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Looking south-southwest, across the Santa Barbara Channel; the city of Santa Barbara, California is below, and Santa Cruz Island is in the distance.

The Santa Barbara Channel is a portion of the Southern California Bight and separates the mainland of California from the northern Channel Islands. It is generally south of the city of Santa Barbara, and west of the Oxnard Plain in Ventura County.

It trends east-west, is approximately 130 kilometres (70 nmi) long and averages about 45 kilometres (24 nmi) across, becoming narrowest at its easternmost extremity where Anacapa Island is about 30 kilometres (16 nmi) from the mainland. During the last ice age, the four northern Channel Islands, including Santa Rosa Island, were conjoined into Santa Rosae, a single island that was only five miles (8 km) off the coast.

The islands are visible from the mainland on clear days. Excursion boats cross the channel, taking visitors to watch whales and visit the islands. In the perpendicular (east-west) direction, huge cargo ships and tankers occupy a major shipping lane on their way to or from the ports of Los Angeles and Long Beach.

The Channel is the location of numerous oil fields, some of which have substantial reserves. These include the Ellwood, Summerland, Carpinteria offshore and Dos Cuadras fields. In 1969, the Dos Cuadras was the point of origin of a major oil spill,[1] which came about when oil spurted at high pressure through faults and cracks around a zone which had recently been drilled for the first time. Public outrage over the massive environmental damage inflicted by this spill, which covered hundreds of square miles of the channel and fouled beaches from Ventura to Goleta, was a major spur to the budding environmental movement. The Santa Barbara Channel contains the world's largest natural oil seepage - Coal Oil Point. Goleta Point is a nearby extension into the channel.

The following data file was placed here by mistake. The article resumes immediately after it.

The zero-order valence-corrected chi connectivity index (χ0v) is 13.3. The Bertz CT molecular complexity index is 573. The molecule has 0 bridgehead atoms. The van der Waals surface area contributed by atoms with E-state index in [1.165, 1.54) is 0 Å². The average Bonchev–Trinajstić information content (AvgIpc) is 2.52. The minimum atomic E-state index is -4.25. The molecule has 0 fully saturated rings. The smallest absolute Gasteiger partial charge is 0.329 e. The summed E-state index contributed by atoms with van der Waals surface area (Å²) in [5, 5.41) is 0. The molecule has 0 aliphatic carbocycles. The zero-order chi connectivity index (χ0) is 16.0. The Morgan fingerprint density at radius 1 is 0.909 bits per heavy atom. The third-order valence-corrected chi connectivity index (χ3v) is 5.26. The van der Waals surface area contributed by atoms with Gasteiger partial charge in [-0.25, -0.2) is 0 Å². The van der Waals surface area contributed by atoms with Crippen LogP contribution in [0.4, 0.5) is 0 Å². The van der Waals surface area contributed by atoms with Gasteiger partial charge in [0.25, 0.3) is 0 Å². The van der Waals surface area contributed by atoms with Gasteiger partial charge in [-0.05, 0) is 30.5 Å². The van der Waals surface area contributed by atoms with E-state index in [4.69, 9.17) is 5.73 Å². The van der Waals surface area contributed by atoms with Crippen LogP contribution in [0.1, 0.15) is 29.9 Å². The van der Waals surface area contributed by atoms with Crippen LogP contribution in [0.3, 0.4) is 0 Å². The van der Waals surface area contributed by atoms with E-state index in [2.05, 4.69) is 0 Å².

Point Arguello, a headland near the city of Lompoc and the site of the Honda Point disaster in 1923, in which seven US Navy destroyers run aground, in the largest peacetime loss of US Navy ships.

PrehistoryEdit

Prior to the Holocene era sea levels were considerably lower, such that the water width separating the islands from the mainland was much less, making biological colonization as well as human transport across the channel easier. In recent times the Native American Chumash peoples navigated these waters with ease in small watercraft, allowing communication and trade between island and mainland villages. C. Michael Hogan reviews some of the theories of colonization of the rare species Torrey Pine, Pinus torreyana to the islands, suggesting that it is likely that Chumash peoples carried the initial cones in their Tomols.[2] The most famous endemic species, though now extinct, was the pygmy mammoth, which is often cited as a case study in insular dwarfism.

Risk of ship-whale collisionsEdit

As of at least 2011, a few endangered species of whale (including blue, fin, and humpback) have begun to feed in a new area north of the Santa Cruz and Santa Rosa islands of the Santa Barbara Channel. These whales are at risk to be struck by ships passing through a shipping lane used to move goods south to Los Angeles and Long Beach ports.[3] About 100 collisions have been documented off of the coast of California since 1982, which includes a rate of about 6 per year today, possibly more due to the difficulty of observing the incidents.[4][5]

See alsoEdit

ReferencesEdit

  1. ^ "A history of the 1969 oil spill event". Geog.ucsb.edu. 1969-01-29. Archived from the original on 2016-11-07. Retrieved 2011-07-03.
  2. ^ * C.Michael Hogan (2008) Morro Creek, The Megalithic Portal, ed. by A. Burnham
  3. ^ Miller, Leila (2019-08-16). "In the Santa Barbara Channel, an underwater sound system tries to keep whales and ships apart". Los Angeles Times. Retrieved 2019-08-17.
  4. ^ Barboza, Tony (July 27, 2011). "Trying to reduce ship-whale collisions in Santa Barbara Channel". Los Angeles Times. Retrieved 27 October 2011.
  5. ^ Miller, Leila (2019-08-16). "In the Santa Barbara Channel, an underwater sound system tries to keep whales and ships apart". Los Angeles Times. Retrieved 2019-08-29.

External linksEdit